Download this article in .PDF format
This file type includes high resolution graphics and schematics when applicable.

Microstrip antennas offer many benefits, including small size and light weight, along with ease of integration with microwave-integrated-circuit (MIC) and monolithic-microwave-integrated-circuit (MMIC) devices.1 They are well suited for transferring data, voice, and video as part of wireless communications applications,2 but they lack one important property for longer-distance communications: higher gain.3 Fortunately, it is possible to develop a microwave antenna with coplanar-waveguide (CPW) feed that offers radiation patterns with enough gain to serve ultrawideband (UWB) communications applications.

The antenna design features a star-shaped radiation patch with wide impedance bandwidth of 3.0 to 11.7 GHz. Through the use of a three-layer frequency-selective surface (FSS), the antenna can be fabricated with higher gain, enhancing the gain by 4 to 5 dB while maintaining the wide impedance bandwidth. The use of the FSS even helps reduce the antenna’s backlobes.

The bandwidth of a patch antenna is limited if the patch is fabricated on a dielectric substrate that contributes to generation of surface waves, and in so doing reduces the bandwidth of the antenna.3 Numerous techniques are available to increase antenna bandwidth, such as incorporating different slot geometries in the ground planes, or the use of FSS screens, gap-coupled feeds4, and meandered ground planes.5 A UWB antenna with CPW feed can provide the good radiation patterns needed for broad bandwidth.

Antennas for UWB communications can support a wide range of applications, including for microwave imaging, impulse radio communications, and biomedical applications. Increased antenna signal-to-noise ratio is needed for improved gain, and this can be achieved by designing antennas with unidirectional or semi-unidirectional radiation patterns.6,7 The antenna gain can be improved in two ways: by increasing its efficiency or using a reflector surface. For increased efficiency, thinner substrates can be used to provide higher gain due to reduced surface-wave losses.

FSS surfaces are passive periodic structures of metallic or dielectric elements that can be used to control and manipulate the propagation of electromagnetic (EM) waves.8-10 FSS materials can be characterized by means of high surface impedance which retards the propagation of surface waves and supports in-phase reflections of waves striking the FSS surface, resulting in a high gain.11-15 For low-profile antennas, FSS designs should be compact, easy to fabricate, and commercially viable.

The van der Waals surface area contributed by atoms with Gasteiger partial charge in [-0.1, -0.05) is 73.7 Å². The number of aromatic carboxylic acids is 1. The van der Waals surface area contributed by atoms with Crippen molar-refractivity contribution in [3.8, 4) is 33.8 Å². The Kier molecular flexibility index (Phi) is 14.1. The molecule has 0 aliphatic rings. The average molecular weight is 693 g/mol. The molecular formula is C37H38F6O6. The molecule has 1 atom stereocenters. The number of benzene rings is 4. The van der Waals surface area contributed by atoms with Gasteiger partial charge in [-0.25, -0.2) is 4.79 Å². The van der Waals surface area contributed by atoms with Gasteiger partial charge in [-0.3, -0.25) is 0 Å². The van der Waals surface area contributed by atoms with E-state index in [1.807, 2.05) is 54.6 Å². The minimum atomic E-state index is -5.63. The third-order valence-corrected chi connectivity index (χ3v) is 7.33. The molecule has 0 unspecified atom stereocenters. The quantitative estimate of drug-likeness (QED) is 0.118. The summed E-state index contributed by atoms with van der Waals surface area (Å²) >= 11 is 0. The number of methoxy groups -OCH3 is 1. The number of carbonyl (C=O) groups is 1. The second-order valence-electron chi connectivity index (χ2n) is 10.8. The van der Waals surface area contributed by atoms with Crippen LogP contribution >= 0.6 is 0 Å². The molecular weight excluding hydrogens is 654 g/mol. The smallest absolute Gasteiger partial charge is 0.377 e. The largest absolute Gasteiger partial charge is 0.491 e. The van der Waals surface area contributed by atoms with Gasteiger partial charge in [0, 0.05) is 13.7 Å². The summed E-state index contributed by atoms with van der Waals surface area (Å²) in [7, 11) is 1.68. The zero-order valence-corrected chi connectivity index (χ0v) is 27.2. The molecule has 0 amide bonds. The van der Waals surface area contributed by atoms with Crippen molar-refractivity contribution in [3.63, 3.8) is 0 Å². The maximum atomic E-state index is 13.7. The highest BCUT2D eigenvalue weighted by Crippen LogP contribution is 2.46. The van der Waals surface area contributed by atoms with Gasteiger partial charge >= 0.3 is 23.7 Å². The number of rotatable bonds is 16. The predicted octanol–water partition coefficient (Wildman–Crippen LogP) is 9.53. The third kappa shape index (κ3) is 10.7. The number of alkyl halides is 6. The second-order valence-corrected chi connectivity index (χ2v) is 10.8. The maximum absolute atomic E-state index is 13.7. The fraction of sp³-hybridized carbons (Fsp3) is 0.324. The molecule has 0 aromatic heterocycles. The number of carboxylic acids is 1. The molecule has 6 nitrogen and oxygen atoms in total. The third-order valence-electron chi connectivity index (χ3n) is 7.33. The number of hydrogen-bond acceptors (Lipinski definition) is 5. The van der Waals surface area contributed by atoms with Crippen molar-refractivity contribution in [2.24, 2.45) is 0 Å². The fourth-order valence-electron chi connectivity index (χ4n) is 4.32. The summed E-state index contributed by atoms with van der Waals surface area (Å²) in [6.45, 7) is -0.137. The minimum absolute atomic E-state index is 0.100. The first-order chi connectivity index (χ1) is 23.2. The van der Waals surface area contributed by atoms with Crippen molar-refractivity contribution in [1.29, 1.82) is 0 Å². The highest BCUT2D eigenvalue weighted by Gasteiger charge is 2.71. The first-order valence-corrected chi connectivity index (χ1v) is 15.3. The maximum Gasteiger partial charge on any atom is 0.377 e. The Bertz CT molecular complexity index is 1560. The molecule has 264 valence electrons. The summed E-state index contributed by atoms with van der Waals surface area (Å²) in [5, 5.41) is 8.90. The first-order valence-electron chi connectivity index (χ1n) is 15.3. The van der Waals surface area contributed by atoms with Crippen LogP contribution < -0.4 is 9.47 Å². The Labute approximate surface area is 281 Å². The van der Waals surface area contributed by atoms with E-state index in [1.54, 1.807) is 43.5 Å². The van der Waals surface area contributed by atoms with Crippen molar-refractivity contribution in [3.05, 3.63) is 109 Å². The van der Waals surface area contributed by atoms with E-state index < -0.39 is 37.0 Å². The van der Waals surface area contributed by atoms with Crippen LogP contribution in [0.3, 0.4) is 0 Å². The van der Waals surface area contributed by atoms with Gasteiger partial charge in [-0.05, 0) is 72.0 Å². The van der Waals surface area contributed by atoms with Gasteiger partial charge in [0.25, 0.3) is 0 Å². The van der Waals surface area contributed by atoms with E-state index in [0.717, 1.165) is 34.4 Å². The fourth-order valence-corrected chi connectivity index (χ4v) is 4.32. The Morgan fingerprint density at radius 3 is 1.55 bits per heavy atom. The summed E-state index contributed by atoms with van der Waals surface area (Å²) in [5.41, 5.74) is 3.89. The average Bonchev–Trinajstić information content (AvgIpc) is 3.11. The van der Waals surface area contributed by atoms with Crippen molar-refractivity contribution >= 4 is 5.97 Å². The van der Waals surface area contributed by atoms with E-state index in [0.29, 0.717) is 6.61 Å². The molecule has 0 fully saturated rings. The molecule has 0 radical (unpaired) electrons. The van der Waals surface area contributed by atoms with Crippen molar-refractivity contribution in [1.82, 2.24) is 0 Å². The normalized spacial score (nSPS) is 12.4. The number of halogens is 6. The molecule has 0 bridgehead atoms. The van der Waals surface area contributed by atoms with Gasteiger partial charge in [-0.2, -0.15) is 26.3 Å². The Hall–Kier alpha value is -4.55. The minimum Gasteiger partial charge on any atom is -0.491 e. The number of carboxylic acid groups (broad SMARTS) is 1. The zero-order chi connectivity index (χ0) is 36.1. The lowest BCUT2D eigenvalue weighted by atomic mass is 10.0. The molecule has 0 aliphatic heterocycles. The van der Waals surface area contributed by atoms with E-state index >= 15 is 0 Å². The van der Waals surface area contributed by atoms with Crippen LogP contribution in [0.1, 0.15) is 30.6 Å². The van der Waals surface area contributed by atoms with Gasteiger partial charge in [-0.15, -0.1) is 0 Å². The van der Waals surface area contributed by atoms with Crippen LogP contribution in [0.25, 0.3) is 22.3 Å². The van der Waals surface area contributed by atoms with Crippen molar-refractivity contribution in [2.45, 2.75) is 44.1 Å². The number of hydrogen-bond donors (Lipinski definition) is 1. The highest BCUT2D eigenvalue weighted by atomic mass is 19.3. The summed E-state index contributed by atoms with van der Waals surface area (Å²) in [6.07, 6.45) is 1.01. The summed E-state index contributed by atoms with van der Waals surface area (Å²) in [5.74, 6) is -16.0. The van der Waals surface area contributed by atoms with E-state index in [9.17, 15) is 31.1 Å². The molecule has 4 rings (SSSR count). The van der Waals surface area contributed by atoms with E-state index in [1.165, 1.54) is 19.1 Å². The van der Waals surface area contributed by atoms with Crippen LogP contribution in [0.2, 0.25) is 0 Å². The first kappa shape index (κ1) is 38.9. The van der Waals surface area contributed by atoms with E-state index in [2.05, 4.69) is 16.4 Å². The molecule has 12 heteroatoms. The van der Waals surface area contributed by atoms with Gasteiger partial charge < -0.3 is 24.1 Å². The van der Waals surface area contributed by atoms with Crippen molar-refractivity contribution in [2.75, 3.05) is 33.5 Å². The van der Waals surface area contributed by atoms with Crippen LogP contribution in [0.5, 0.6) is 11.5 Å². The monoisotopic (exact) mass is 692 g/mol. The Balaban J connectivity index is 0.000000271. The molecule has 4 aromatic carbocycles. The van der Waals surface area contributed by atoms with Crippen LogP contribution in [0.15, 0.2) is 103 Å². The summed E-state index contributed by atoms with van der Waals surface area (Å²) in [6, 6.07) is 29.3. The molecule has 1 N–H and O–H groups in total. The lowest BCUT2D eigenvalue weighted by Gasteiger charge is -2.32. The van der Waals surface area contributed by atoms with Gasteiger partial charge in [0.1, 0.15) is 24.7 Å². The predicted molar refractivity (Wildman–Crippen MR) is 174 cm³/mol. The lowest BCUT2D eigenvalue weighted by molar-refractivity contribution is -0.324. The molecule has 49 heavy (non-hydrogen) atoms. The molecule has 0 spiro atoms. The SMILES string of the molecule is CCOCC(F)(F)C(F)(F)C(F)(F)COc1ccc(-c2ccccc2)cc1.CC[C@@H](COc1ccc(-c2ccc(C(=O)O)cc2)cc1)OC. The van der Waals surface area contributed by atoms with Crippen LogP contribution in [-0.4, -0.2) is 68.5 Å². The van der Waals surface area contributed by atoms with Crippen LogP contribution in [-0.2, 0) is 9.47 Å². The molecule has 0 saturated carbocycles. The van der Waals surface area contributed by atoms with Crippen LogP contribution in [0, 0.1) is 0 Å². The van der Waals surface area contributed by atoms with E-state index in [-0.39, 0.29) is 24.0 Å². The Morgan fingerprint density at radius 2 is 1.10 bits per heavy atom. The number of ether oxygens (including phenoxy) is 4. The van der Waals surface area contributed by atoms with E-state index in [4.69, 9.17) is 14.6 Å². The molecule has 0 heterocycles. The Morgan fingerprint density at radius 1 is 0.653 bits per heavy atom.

By using an FSS screen, it should be possible to improve antenna radiation pattern characteristics, directivity, polarization and, in many cases, bandwidth. FSS materials can be used as a filter, reflector, polarizer, propagation device, or as an artificial magnetic conductor (AMC).16,17 Typical FSS structures already reported in technical literature include square, ring, loop, dipole, and fractal-based shapes. The characteristics and behaviors of these different FSS materials depend on the size, shape, periodicity, and geometric structure of each FSS unit cell.18

To demonstrate the effectiveness of FSS materials and shapes, a wideband FSS form consisting of a rectangular ring element was used to enhance the gain of a star-shaped patch antenna operating from 3.0 to 11.7 GHz. The antenna design was simulated with the help of the CST Microwave Studio computer-aided-engineering (CAE) simulation software from CST, then fabricated and measured using commercial test equipment.

Antenna geometryFigure 1 shows the structural details of the antenna. It was printed on one side of 1.58-mm-thick FR-4 circuit laminate with relative permittivity (εr) of 4.3 in the z-axis of the material and loss tangent (tan δ), or dissipation factor of 0.019 in the z-axis of the material. Initially, a simple symmetric rectangular-shaped slot was etched on the ground plane. A double-stepped CPW feed line with widths of Wlf and Wuf, and terminated on a star-shaped patch, was used to excite the slot. A double-stepped CPW feed was used for better impedance matching. Figure 1 also shows the formation of the star-shaped patch, which was formed by inverting and adding two isosceles triangles having base width Tb and height Th, resulting in the star-shaped structure.

To increase antenna bandwidth, the slot was made asymmetric by adding a rectangular section on one side (Fig. 1). The slot’s asymmetric nature provides an inductive characteristic to counter the capacitive effects of the patch (produced by the fringing effect). The bandwidth can also be enhanced by changing the size and shape of the slot. The antenna was optimized further for miniaturization, with optimized parameters shown in the table.

Antenna parameter dimensions

The return loss of the fabricated antenna was measured using a model R&S ZVA-40 vector network analyzer (VNA) from Rohde & Schwarz. Figure 2 compares measured and simulated return loss for the antenna. The measured impedance bandwidth of the antenna is 8.7 GHz (3.0 to 11.7 GHz). From Fig. 2, it can be seen that measured and simulated results are in close agreement except at certain frequencies, where deviations may be due to substrate impurities or deviations because of SMA connectors.

Reflection coefficients

Download this article in .PDF format
This file type includes high resolution graphics and schematics when applicable.